the two countries. government in Bonn might become more goods and equipment. receptive to Soviet political approaches than

Statistics show that Japan has been falling [From the New York Times, May 31, 1963] the regime of Chancellor Adenauer has been.

behind Western competitors in exports of SOVIET PRESSES BONN FOR MORE TRADE; SEEKS

Premier Khrushchev is understood to have machinery and plant equipment largely be

questioned Mr. Beitz closely on the probable cause of the 20- to 30-percent downpayment PACT BYPASSING COMMON MARKET DEAD

character of the government to be organized requirements imposed by the Government. LINE by Vice Chancellor Ludwig Erhard when he

The United States has looked askance on (By Arthur J. Olsen) succeeds to the leadership in October. The

the Japanese assertion that the sale to China BONN, May 29.--Premier Khrushchev has

Premier apparently did not ask the indus is simply a business arrangement and has no suggested a 3-year renewal and expansion of

trialist to convey an invitation for Mr. Er political significance. the Soviet Union's $400 million a year trade hard to visit Moscow, as was rumored in the

American officials have observed that in agreement with West Germany. West German press.

dealings with Peiping, economics and politics The suggestion was made to a West Ger

Mr. Beitz's report will be a principal con

cannot be separated, and have reminded the man industrialist, Berthold Beitz, in Moscow tribution to a conference next month on Japanese of what happened in 1958, when the last week. It appears to fit a pattern of deEastern trade policy to which West German

Chinese suddenly seized on a political preveloping Soviet interest in economic ties with industry leaders have been summoned.

text to break off all commerce. West Germany. It also promises to confront

Mr. Erhard, Foreign Minister Gerhard

The U.S. view is that the Japanese, in Bonn with a difficult decision on its future Schröder and possibly Chancellor Adenauer

making such manufacturing plants available trade policy with eastern countries.

will hear recommendations and arguments for deferred payment, would be better adUnder the treaty setting up the European of industry. It is expected to advocate trade

vised to consider the underdeveloped counCommon Market, all trade agreements with expansion with the East and pressure on the

tries of southeast Asia, where the need is countries outside the trade bloc are to be Common Market for concessions that would great and the future of commercial relationnegotiated by the Common Market as a whole make that expansion possible.

ships could be more promising. after January 1, 1966. West Germany's trade with the Communist

CONCESSIONS SOUGHT The 3-year agreement sought by Mr. Khru bloc has risen by 25 percent since 1958, alshchev would run through 1966. Bonn there though it remains comparatively small.

In announcing the Government decision fore would have to insist on short-term reLast year it amounted to slightly more than

yesterday, Hajime Fukuda, Minister of Internewal of the Soviet agreement that expires $1 billion, or 4 percent of total West German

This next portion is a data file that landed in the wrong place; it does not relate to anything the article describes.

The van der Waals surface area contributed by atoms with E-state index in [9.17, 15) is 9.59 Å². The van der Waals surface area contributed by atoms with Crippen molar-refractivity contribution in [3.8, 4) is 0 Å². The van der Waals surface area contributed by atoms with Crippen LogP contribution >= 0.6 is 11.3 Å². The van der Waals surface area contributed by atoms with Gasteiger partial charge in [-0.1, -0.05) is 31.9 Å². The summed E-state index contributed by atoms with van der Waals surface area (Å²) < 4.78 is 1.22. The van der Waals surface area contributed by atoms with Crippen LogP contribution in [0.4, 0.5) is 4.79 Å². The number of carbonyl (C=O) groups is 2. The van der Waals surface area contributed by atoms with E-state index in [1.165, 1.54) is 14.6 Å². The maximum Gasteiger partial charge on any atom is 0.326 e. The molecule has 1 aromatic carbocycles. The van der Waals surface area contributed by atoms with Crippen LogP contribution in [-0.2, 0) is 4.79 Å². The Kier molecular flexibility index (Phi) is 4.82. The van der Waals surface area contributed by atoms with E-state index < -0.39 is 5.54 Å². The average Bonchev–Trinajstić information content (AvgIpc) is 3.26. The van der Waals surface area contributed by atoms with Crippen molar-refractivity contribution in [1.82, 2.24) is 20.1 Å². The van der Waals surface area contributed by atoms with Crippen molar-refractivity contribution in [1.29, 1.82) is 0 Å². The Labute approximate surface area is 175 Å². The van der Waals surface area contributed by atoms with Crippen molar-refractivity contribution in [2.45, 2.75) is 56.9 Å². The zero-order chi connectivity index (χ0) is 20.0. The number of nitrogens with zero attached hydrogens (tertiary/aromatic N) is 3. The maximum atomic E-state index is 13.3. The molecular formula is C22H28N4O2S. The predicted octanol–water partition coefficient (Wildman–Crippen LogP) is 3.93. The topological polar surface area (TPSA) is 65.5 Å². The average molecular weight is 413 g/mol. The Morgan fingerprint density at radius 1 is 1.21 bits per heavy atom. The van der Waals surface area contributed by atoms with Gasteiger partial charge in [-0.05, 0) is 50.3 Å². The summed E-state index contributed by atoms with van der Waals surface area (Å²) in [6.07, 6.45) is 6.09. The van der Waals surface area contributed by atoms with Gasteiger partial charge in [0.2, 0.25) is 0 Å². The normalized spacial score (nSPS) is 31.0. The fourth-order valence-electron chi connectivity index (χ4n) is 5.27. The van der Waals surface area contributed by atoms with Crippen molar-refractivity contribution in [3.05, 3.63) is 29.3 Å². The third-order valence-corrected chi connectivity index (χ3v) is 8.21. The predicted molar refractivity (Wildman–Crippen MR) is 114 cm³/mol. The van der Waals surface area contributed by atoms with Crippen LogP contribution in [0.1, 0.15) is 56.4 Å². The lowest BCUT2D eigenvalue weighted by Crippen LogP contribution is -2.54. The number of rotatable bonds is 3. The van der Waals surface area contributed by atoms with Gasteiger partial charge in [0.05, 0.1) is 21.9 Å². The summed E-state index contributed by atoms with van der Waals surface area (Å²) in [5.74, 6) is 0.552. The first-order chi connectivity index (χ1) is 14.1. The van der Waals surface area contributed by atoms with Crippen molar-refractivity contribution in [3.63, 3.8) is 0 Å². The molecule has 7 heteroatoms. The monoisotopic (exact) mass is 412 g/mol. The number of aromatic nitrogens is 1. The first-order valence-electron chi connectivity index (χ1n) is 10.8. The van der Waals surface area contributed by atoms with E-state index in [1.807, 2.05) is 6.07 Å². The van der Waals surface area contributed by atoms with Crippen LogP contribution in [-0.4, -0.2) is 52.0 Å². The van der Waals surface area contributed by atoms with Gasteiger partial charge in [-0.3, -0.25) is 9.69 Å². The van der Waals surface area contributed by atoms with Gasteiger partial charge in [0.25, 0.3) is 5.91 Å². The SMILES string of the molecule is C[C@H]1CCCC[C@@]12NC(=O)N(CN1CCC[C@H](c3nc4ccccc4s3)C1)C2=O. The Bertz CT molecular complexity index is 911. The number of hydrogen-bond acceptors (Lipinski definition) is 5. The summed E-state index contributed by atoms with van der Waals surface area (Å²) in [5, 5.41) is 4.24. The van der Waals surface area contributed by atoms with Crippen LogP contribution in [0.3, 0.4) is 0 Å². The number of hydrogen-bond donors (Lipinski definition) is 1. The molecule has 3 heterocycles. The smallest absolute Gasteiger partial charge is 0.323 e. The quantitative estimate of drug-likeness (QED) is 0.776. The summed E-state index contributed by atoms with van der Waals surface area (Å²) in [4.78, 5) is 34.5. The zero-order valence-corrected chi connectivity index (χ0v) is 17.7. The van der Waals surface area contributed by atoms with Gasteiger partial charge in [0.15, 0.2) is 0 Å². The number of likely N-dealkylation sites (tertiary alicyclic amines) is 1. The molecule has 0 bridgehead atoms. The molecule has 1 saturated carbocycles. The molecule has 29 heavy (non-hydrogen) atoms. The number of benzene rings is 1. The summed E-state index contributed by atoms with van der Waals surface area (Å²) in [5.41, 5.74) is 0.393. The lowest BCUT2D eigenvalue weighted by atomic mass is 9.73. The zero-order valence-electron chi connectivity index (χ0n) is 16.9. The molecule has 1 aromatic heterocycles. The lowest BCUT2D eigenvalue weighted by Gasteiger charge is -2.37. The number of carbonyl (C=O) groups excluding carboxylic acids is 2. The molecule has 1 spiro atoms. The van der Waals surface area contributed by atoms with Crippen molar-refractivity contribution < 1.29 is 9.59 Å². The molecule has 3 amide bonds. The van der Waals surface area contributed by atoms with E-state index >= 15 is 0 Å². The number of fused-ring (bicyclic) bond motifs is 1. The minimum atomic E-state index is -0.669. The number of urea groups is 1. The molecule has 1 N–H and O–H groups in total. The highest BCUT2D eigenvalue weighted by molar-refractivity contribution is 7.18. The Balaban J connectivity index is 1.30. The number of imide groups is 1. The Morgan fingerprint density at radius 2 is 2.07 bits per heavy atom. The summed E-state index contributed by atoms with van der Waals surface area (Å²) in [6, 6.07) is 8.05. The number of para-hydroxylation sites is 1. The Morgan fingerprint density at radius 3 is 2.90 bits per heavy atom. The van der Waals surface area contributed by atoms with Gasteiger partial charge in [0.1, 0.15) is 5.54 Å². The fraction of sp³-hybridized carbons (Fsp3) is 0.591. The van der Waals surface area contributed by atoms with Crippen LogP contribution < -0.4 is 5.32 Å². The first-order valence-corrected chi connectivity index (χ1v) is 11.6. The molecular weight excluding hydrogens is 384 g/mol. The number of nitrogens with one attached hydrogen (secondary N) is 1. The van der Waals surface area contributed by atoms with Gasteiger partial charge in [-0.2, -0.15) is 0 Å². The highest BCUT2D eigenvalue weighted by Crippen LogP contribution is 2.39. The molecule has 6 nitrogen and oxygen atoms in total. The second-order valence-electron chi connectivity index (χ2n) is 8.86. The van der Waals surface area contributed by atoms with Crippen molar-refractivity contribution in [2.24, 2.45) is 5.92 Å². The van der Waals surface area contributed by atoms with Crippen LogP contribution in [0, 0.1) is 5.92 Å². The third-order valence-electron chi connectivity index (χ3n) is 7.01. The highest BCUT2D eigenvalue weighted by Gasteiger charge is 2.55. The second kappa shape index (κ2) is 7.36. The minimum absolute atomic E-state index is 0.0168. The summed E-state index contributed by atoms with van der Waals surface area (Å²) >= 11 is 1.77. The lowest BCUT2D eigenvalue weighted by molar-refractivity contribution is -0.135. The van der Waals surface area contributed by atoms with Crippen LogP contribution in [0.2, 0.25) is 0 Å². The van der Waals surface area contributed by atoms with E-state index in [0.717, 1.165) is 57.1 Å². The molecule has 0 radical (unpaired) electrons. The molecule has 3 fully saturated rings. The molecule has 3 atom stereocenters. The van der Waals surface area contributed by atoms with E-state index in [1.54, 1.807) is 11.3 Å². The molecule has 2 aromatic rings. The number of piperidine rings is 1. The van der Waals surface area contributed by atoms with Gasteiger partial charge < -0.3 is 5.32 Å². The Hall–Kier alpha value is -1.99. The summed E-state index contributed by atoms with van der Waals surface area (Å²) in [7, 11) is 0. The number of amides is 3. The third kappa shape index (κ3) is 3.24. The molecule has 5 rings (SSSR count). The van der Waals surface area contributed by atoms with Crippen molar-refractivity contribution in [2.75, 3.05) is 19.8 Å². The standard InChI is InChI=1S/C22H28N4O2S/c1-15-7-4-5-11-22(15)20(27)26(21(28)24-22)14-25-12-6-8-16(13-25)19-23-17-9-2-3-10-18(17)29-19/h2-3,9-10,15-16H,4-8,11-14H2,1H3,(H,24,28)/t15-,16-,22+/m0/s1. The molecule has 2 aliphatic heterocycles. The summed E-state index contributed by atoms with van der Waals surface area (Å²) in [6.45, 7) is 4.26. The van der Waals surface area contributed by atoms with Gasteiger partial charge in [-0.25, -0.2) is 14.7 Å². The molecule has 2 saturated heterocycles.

national Trade and Industry, declared that this year or ask the Common Market execu

the extent of future contracts for plant sales foreign trade. Of the East bloc trade, the tive for an exception to the 1966 cutoff date.

to Communist countries on easy payment Soviet Union accounted for $400 million.

terms would be limited by the amount of BLOC NATIONS ARE WARY There is considerable sentiment in gov

funds available in the Japan Import Bank. [From the New York Times, Aug. 22, 1963]

However, U.S. officials believe that the Government and industry for expansion of West JAPAN MILL SALE HAS WIDE IMPACT-TOKYO

ernment, having said “Yes” to Kurashiki Germany's commerce with Soviet-bloc coun TO REASSURE ALLIES ON RED CHINA DEAL

Rayon, may find it difficult politically to turn tries. Bonn is far from sure of similar en

(By Emerson Chapin)

down other applicants. thusiasm among its Common Market part

TOKYO, August 21.-Japan was reported ea

A number of new applications by textile ners, some of whom compete with East ger today to reassure its allies that the sale

and chemical fertilizer concerns are expected European countries in exports to West Gerof a multimillion-dollar synthetic textile

in the wake of yesterday's decision. many.

plant to Communist China had no political Soviet pressure for a 3-year renewal is sure implications.

[From Metalworking News, Oct. 14, 1963) to be heavy, Communist governments, which

As the long wait began here for world TOOLBUILDERS IN UNITED STATES GENERALLY plan their economies on a long-term basis,

reaction to the deal with China, Japanese insist wherever possible on 3-year or 5-year

ENDORSE TRADE WITH RUSSIANS Government sources stressed that the aragreements. Short-term trade protocols are

A general tendency among machine tool invariably limited in scope and size. rangement did not constitute any form of

builders to favor selling their wares to Rus“economic aid" to Peiping and asserted that Premier Khrushchev is understood to have

sia emerged last week in a Metalworking Japan was merely following international impressed Mr. Beitz, who is general manager

News spot check around the country. business practice. of the Krupp industrial enterprise, with

In the wake of the administration's deci

The Government was said to be anxious to Moscow's interest in broadened commercial

sion to sell wheat to the U.S.S.R., many toolexchange with West Germany. This is a rereassure its allies, particularly the United

company chief executives showed varying States and Nationalist China, that the deal current theme in Soviet propaganda aimed at